Mr. P. Taaffe, President Mining Division, and J. Pereira, Organiser, from Boulder, visited Youanmi and at a big meeting heard our case. They both said that in the circumstance; they would have done the same thing and congratulated the men on the solidarity of their meeting. The deputation comprising President Taaffe. Organisers Ellard and Pereira, Branch President Beatty and I secretary Troy interviewed the General Manager Fitzgerald and Assistant General Manager Warrick.
The result of the deputation being that foreman Sellin was stripped of all authority, and Warrick to be in full charge of all underground work. A safety committee, which has been approved of by Inspector for Mines Mathieson, consists of Beatty and Doyle for underground, and Troy for surface. This committee, in conjunction with Warrick, will inspect any place which the men consider unsafe and also review any dispute with shift bosses, etc. The men can place the dispute at the committee’s hands any time during the three shifts.
The proposition was accepted by the men by a very small majority, and it was decided to return to work at midnight, Sunday, May 16, under protest only. The feeling still being very hostile to (Foreman) Sellin.
We are further instructed to convey the members’ approval of the way in which Organiser Ellard has shown himself to be a first-class fighter for the welfare of the men. Although not approving of some things we did and advising us accordingly, he realised that life and death circumstances are paramount to breaches of the Arbitration Court.
The President at the close of the meeting conveyed to Ellard the meeting and branch’s appreciation of his work for us in this dispute, and also wished President Taaffe and Organiser Pereira a good trip home to Boulder. President Taaffe said to the members that he was proud of the way in which the dispute was conducted, and paid a tribute to Troy and Beatty and their committee for assistance given.
Since the foregoing was written there has been a further development. On Saturday last, according to press report, when two of the strikers who drew their time found that the management had applied to them a clause in the new industrial award whereby workers suffer the reduction of one day’s holiday pay for each shift missed through their being on strike.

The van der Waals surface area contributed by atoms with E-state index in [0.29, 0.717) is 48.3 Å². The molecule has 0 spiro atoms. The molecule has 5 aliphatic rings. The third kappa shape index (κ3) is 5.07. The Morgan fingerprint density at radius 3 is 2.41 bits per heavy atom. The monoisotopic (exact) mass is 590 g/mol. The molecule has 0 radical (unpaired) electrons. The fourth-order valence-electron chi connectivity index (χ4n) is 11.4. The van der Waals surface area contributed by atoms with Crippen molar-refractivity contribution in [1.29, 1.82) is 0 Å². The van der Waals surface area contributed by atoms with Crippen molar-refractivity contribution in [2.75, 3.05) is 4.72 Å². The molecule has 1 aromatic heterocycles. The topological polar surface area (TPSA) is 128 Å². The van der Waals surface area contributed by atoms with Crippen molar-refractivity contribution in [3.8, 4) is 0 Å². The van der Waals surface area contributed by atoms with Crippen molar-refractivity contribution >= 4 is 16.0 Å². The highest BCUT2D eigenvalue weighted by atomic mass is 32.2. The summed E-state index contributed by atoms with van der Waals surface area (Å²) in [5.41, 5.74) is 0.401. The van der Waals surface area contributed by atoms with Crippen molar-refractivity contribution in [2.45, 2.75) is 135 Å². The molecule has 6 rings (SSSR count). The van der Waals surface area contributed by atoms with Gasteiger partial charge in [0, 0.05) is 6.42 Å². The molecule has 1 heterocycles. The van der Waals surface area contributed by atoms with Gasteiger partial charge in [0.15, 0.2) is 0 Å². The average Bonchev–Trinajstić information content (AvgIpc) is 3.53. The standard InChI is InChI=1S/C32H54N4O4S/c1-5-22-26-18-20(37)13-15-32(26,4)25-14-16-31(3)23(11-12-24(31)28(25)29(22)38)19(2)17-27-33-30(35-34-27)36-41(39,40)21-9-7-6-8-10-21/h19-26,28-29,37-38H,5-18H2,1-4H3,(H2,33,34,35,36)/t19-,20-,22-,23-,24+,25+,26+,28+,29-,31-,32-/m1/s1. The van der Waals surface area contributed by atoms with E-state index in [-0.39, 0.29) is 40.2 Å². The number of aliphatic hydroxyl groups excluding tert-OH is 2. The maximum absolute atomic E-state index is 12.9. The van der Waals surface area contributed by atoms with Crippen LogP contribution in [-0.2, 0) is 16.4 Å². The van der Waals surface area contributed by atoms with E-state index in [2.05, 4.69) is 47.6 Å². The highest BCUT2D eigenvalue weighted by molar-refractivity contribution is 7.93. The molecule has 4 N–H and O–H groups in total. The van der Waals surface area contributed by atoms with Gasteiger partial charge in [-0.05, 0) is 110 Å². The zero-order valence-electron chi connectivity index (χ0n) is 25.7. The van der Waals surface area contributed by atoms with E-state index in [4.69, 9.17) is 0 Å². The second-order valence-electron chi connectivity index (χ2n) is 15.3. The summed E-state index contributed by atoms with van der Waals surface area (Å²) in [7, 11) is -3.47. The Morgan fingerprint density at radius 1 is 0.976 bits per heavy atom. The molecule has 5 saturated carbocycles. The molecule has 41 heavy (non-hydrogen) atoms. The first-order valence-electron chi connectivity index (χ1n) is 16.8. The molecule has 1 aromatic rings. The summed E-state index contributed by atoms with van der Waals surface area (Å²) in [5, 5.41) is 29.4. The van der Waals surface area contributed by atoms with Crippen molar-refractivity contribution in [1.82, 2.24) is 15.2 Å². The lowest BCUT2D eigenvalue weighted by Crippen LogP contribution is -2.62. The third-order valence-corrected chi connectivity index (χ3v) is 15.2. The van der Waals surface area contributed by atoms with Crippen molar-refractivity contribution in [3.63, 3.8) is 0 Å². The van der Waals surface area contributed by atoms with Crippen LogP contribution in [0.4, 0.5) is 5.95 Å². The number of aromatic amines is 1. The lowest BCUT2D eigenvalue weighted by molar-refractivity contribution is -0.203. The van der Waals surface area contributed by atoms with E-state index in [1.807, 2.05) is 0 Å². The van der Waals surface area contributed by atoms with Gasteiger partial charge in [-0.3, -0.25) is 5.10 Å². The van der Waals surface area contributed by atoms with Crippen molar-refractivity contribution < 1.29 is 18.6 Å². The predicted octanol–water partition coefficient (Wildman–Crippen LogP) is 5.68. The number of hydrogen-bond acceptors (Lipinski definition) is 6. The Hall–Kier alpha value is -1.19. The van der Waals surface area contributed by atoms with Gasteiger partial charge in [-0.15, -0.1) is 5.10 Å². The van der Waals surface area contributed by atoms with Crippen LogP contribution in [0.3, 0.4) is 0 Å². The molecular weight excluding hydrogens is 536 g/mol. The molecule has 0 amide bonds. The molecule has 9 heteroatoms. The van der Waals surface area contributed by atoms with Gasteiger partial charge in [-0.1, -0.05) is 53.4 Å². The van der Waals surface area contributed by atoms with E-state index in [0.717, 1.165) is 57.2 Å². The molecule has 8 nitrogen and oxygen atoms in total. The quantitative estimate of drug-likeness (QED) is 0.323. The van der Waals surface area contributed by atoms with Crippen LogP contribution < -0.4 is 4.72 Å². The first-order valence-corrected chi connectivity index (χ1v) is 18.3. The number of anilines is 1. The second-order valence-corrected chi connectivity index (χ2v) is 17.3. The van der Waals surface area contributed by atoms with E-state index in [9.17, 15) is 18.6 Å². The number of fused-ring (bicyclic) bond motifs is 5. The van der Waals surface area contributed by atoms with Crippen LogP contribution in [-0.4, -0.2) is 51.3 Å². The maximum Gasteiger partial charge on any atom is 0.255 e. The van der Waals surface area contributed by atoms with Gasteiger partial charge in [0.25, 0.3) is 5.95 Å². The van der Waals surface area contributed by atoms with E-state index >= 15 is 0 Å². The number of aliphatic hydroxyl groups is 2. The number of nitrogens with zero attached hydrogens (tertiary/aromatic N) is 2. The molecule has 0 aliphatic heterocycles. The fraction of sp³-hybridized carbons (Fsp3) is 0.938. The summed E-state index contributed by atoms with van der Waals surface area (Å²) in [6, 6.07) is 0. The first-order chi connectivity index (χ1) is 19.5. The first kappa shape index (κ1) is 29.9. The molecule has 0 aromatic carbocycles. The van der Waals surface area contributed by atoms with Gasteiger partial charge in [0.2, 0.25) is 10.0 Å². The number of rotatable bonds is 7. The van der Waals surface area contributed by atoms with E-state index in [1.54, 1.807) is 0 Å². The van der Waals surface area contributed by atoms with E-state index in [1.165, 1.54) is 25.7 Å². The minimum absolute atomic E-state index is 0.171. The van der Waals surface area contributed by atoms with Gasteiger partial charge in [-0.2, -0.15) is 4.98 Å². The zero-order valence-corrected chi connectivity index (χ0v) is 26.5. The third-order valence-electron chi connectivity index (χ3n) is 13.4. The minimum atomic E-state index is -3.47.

The news that the penalty clause of the award had been applied for the first time since the award was issued spread quickly among the men, and they refused to resume as decided by ballot. When asked to waive the penalty clause, the management proposed that the men return to work and refer their complaint to the Arbitration Court.
Following on that an application has been made to the Arbitration Court by the employers’ representative (Mr. G. F. Gill) for a compulsory conference. The decision of the Court was not available when this edition went to press.
(Westralian Worker, Friday 28 May 1937, page 7)
Writing to the branch secretary (Mr. V. Johnson) regarding the recent industrial dispute at Youanmi the President (S. W. Beatty) and Secretary (P. L. Troy) report as follows, under date May 22:
“Men have resumed work at the Youanmi Gold Mines. Following the receipt of the following telegram a meeting was called:
Boulder. P. Troy, Youanmi: Dispute satisfactorily settled. Men to return to work immediately. Chamber Mines instructing Youanmi Co. similarly. Accrued holiday pay will not be deducted. Holiday clause in award operates as from first May. No victimisation. Sending further information by wireless. Advise when resuming work. P. Taaffe, President; Eileen Long, Act. Secretary.”
The meeting was attended by over 200 and much applause greeted the reading of the telegram, which shows a clear victory for united unionism. Complimentary remarks were passed by several speakers and a vote of appreciation and confidence was passed in the President and Secretary, who, in return, praised the loyal support of their comrades in the dispute and specially mentioned their committee, comprising Messrs. Doyle, McVeigh, Ryan, Hansen, Healy, Bohan, Hosking’s and Miller. The meeting decided that the committee which formed the strike committee and disputes